That has to be a real concern for the company today: Apple sold 5M units in the smartphone’s opening weekend in the U.S., Australia, Canada, France, Germany, Hong Kong, Japan, Singapore and the UK, it said today. That means demand for iPhone 5 already exceeds the supply. Some people who pre-ordered will have to wait until next month to receive them, Apple says. And production could slow after the phone’s manufacturer, Foxconn Technology Group, shut a factory today in China following fights that Bloomberg says involved as many as 2,000 workers with 40 people hospitalized. A Foxconn spokesman wouldn’t say whether the plant makes iPhone 5 parts. Meanwhile iPhone 5-mania is just beginning: The new smartphone will be offered in 22 additional countries beginning Friday, and will sell in more than 100 countries by year-end. Apple CEO Tim Cook says this morning that although “we have sold out of our initial supply, stores continue to receive iPhone 5 shipments regularly and customers can continue to order online and receive an estimated delivery date. We appreciate everyone’s patience and are working hard to build enough iPhone 5s for everyone.”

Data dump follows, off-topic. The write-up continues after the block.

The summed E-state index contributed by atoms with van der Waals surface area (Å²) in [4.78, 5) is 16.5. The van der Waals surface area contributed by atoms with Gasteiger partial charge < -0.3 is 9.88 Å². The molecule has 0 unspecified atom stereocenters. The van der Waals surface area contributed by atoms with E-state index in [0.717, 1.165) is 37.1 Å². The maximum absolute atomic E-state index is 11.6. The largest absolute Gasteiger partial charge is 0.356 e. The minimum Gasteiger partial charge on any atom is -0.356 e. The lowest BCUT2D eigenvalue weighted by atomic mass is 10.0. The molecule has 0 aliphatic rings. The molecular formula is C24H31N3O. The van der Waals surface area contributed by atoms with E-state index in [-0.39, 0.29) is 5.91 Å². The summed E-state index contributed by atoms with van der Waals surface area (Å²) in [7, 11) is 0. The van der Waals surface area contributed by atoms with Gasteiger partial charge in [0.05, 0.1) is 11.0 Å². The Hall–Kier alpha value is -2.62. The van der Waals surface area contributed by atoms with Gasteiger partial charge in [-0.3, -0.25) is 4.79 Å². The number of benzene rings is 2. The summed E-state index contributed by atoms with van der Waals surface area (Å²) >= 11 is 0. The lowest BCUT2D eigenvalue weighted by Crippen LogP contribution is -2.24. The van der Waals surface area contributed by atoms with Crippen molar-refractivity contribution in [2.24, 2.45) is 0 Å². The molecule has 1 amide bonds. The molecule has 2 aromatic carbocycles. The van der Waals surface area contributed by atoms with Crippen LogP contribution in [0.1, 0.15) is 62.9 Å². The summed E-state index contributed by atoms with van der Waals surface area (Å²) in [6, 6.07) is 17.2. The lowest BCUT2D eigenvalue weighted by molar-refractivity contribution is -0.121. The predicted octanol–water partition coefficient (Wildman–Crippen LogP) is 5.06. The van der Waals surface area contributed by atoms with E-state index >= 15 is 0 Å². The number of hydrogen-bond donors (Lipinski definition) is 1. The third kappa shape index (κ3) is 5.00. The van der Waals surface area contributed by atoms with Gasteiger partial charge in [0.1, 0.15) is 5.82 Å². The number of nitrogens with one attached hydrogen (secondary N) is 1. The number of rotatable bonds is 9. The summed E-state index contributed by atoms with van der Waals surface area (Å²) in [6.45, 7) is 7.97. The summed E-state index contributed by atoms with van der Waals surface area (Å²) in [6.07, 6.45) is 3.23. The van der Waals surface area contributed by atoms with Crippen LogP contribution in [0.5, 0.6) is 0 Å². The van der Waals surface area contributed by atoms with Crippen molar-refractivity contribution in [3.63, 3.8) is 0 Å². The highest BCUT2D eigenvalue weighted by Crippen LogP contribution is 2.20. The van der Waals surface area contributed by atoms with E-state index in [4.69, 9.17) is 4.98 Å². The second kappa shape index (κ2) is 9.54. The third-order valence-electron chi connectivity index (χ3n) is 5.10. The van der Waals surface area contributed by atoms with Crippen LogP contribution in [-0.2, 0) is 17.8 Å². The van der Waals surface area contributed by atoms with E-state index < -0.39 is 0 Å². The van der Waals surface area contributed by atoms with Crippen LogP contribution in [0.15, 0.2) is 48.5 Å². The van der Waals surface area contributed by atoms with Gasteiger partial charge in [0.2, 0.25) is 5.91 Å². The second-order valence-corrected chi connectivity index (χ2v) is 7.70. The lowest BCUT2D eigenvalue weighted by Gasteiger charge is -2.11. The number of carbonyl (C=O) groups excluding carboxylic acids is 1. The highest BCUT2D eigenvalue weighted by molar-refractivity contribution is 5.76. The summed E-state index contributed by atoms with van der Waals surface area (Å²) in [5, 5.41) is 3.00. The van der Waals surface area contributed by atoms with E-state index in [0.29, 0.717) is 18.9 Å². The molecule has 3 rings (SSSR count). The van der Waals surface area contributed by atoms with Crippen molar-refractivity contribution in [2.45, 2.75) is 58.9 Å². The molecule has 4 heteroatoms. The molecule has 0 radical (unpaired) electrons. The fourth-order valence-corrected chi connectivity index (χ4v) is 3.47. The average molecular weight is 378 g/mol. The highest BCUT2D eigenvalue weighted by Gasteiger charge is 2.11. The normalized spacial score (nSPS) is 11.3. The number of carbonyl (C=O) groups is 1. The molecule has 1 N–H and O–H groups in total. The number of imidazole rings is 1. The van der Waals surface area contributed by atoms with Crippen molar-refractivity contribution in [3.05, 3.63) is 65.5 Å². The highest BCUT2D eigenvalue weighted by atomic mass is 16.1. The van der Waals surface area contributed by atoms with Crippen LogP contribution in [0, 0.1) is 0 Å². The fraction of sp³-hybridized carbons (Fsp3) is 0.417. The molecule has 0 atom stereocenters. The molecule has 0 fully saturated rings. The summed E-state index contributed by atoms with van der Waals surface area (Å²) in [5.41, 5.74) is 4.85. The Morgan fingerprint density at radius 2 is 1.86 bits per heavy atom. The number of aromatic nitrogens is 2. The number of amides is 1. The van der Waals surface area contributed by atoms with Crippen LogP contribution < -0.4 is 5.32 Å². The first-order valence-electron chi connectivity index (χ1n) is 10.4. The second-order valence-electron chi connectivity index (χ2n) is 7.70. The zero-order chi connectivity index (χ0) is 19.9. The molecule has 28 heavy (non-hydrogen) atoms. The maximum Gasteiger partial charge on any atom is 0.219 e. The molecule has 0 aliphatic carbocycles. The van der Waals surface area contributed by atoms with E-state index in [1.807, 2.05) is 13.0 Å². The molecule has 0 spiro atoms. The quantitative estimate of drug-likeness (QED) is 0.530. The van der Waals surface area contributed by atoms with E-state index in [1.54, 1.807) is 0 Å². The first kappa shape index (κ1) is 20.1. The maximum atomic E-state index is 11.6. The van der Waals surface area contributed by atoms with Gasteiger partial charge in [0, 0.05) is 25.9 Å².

How many iPhones will Apple sell? Morgan Stanley analyst Katy Huberty just raised her forecast: She projects sales of 25M units of all iPhone models for the quarter that ends this weekend, up from her previous forecast for 22M. Apple will sell 50M in the last three months of 2012, up from 45M, she adds.  If she’s right, then consumers will have bought more than 136M iPhones in 2012. She expects the sales number to grow to 180M in 2013. But Piper Jaffray’s Gene Munster had to be unimpressed with the weekend sales: He expected the number to exceed 6M and possibly go as high as 10M, website Business Insider says. Apple shares, which crossed $700 last week to hit an all-time high, are down about 2% in mid-day trading.

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